Janus Vulnerability Allows Attackers to Modify Apps without Affecting their Signatures
Android is installed on a huge large number of devices, and that makes it a target for malicious attackers. Vulnerabilities in Google’s mobile operating system continue to be discovered every month, but the good news is that Google is usually diligent about fixing them in regular security patches which are then offered to OEMs, who then ship it to devices.
Recently, security researchers uncovered a vulnerability which tricked users into allowing attackers to record their device’s screen. That particular exploit was fixed in Android Oreo, but analysts at GuardSquare recently reported another serious vulnerability which affects Android apps signed by an older signature schemes.
GuardSquare‘s report states that the Janus vulnerability (CVE-2017-13156) in Android allows attackers to modify the code in applications without affecting their signatures. The report goes onto say that the root of the vulnerability is that a file can be a valid APK file and a valid DEX file at the same time.
Janus takes advantage of the fact that extra bytes go unnoticed in APK files and DEX files. The GuardSquare report explains that an APK file is a ZIP archive which can contain arbitrary bytes at the start, before and between its ZIP entries. The JAR signature scheme only takes into account the ZIP entries, ignoring any extra bytes when computing or verifying the application’s signature.
It goes on to explain that a DEX file, on the other hand, can contain arbitrary bytes at the end – after the regular sections of strings, classes, method definitions, etc. Therefore, a file can be a valid APK file and a valid DEX file at the same time.
GuardSquare also mentions that a key element of the vulnerability is a “harmless” feature of the Dalvik/ART virtual machine. The report states that in theory, the Android runtime loads the APK file, extracts its DEX file and then runs its code. However, in practice, the virtual machine (VM) can load and execute both APK files and DEX files. The issue is that when the VM gets an APK file, it still looks at the magic bytes in the header to decide which type of file it is: DEX or APK. On finding a DEX header, it loads the file as a DEX file. If it doesn’t find a header, it loads the file as an APK file containing a zip entry with a DEX file. Thus, it can misinterpret dual DEX/APK files.
GuardSquare says that an attacker can leverage this duality feature of the VM to add a malicious DEX file to a normal APK file without affecting its signature. The Android runtime will accept the APK file as a valid update to a legitimate earlier app version, but the Dalvik VM will load the code from the DEX file, which has been injected with malicious code.
Normally, whenever a user installs an updated version of an app, the app’s signature is verified by the Android runtime to ensure that it matches the older version. When the verification is positive, the updated application gets the permissions which had been granted to the original application. In this way, attackers can use the Janus vulnerability to bypass the signature verification process and get unverified code installed on the devices of unsuspecting users.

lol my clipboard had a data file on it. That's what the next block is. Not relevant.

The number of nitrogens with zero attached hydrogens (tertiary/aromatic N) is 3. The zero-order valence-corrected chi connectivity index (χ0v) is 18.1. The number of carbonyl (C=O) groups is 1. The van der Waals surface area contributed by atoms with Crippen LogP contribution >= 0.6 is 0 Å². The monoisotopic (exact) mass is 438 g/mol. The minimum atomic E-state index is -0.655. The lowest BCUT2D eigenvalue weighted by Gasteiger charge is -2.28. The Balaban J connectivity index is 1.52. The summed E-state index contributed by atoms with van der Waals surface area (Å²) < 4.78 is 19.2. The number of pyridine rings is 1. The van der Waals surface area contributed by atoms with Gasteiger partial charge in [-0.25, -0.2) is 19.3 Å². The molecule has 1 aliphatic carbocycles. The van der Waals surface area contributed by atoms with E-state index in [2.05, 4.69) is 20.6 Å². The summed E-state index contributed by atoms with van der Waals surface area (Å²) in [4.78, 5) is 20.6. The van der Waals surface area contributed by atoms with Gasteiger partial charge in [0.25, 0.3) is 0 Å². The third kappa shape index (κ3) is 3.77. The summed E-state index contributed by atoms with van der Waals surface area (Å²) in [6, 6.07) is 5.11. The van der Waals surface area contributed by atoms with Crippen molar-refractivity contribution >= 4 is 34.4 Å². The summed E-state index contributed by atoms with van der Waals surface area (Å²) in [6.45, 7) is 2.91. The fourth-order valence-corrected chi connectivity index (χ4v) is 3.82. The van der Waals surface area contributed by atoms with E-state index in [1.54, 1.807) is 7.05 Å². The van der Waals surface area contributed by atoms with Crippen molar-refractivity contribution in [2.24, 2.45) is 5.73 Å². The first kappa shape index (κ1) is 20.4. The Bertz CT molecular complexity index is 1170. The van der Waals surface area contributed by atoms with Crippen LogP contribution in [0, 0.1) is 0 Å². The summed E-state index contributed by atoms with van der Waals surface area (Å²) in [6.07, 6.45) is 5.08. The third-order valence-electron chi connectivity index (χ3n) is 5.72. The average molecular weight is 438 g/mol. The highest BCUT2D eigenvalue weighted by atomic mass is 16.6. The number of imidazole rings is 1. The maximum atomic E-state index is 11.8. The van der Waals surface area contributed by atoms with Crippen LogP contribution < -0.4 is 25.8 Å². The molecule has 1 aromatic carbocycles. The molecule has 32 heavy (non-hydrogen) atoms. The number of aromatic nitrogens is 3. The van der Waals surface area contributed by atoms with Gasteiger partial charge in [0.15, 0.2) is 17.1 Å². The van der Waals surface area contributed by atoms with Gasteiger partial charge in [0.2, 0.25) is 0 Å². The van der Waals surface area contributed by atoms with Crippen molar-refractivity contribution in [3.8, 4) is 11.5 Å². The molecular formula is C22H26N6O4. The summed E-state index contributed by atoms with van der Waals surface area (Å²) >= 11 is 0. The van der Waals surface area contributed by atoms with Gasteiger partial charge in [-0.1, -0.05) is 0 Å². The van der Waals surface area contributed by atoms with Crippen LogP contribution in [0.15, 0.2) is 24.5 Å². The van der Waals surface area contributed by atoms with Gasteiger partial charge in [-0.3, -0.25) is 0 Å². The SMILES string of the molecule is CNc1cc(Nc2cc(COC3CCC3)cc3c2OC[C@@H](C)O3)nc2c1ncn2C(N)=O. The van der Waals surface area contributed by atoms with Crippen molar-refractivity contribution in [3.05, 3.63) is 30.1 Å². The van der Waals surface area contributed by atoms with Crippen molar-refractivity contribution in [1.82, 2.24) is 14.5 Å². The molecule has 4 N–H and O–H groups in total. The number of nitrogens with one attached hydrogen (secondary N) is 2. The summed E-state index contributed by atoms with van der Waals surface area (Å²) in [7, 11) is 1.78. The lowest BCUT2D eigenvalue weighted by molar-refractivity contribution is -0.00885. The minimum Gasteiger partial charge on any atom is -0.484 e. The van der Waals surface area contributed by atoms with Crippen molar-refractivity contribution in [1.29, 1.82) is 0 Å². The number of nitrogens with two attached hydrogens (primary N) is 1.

What’s even worse is that this unverified code may get access to powerful permissions. This gives rise to some severe possibilities. GuardSquare states:
“An attacker can replace a trusted application with high privileges (a system app, for instance) by a modified update to abuse its permissions. Depending on the targeted application, this could enable the hacker to access sensitive information stored on the device or even take over the device completely. Alternatively, an attacker can pass a modified clone of a sensitive application as a legitimate update [which] can look and behave like the original application but inject malicious behavior.”
The company added that as of now, they hadn’t seen any applications exploiting Janus in the wild. The other bit of good news is the vulnerability requires a user to install a malicious update from a source outside the Google Play Store. Therefore, users who limit app installs to the Play Store are protected.
The Janus vulnerability affects devices running Android 5.0+. Applications that have been signed with APK signature scheme v1 are affected. APKs signed with signature scheme v2 are protected against the vulnerability. This requires that the APKs are running on devices supporting the latest signature scheme (Android 7.0 and newer). Scheme v2 is protected because unlike scheme v1, it considers all bytes in the APK file.
“Older versions of applications and newer applications running on older devices remain susceptible. Developers should at least always apply signature scheme v2,” GuardSquare states.
GuardSquare reported this issue to Google on July 31, 2017, and received acknowledgment on the same day. The company’s report says that Google released a patch to its partners in November, and published the bug (CVE-2017-13156) in the Android Security Bulletin on December 4, 2017. The vulnerability has been fixed in the December 2017 Android security patch. Separately, F-Droid applications from their official repository have been confirmed to be safe. Lastly, it has been confirmed that the vulnerability has been patched on APKMirror.